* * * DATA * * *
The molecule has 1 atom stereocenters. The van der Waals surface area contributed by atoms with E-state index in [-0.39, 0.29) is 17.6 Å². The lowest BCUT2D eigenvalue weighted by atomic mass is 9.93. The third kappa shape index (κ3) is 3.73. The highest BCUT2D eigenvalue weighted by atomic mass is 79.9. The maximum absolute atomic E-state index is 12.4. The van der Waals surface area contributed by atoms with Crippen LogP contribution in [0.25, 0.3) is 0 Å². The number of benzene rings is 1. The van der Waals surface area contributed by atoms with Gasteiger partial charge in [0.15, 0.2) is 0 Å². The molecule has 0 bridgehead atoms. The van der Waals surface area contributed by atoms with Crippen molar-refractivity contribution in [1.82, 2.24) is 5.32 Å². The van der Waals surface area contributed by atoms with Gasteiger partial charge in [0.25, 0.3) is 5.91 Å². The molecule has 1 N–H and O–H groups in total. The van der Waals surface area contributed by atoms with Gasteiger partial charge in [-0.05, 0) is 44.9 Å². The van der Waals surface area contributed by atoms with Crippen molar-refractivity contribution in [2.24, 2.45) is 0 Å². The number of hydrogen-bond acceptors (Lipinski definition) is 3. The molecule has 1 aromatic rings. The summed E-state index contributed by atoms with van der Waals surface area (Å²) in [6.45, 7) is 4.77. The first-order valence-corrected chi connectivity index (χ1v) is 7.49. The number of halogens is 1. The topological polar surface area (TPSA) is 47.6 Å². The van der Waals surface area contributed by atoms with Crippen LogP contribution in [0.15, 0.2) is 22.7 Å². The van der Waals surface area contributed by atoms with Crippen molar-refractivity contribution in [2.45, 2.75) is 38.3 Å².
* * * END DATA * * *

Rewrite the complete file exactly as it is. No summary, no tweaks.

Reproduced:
The molecule has 1 atom stereocenters. The van der Waals surface area contributed by atoms with E-state index in [-0.39, 0.29) is 17.6 Å². The lowest BCUT2D eigenvalue weighted by atomic mass is 9.93. The third kappa shape index (κ3) is 3.73. The highest BCUT2D eigenvalue weighted by atomic mass is 79.9. The maximum absolute atomic E-state index is 12.4. The van der Waals surface area contributed by atoms with Crippen LogP contribution in [0.25, 0.3) is 0 Å². The number of benzene rings is 1. The van der Waals surface area contributed by atoms with Gasteiger partial charge in [0.15, 0.2) is 0 Å². The molecule has 0 bridgehead atoms. The van der Waals surface area contributed by atoms with Crippen molar-refractivity contribution in [1.82, 2.24) is 5.32 Å². The van der Waals surface area contributed by atoms with Gasteiger partial charge in [0.25, 0.3) is 5.91 Å². The molecule has 1 N–H and O–H groups in total. The van der Waals surface area contributed by atoms with Gasteiger partial charge in [-0.05, 0) is 44.9 Å². The van der Waals surface area contributed by atoms with Crippen molar-refractivity contribution in [2.24, 2.45) is 0 Å². The number of hydrogen-bond acceptors (Lipinski definition) is 3. The molecule has 1 aromatic rings. The summed E-state index contributed by atoms with van der Waals surface area (Å²) in [6.45, 7) is 4.77. The first-order valence-corrected chi connectivity index (χ1v) is 7.49. The number of halogens is 1. The topological polar surface area (TPSA) is 47.6 Å². The van der Waals surface area contributed by atoms with Crippen LogP contribution in [0.15, 0.2) is 22.7 Å². The van der Waals surface area contributed by atoms with Crippen molar-refractivity contribution in [2.45, 2.75) is 38.3 Å².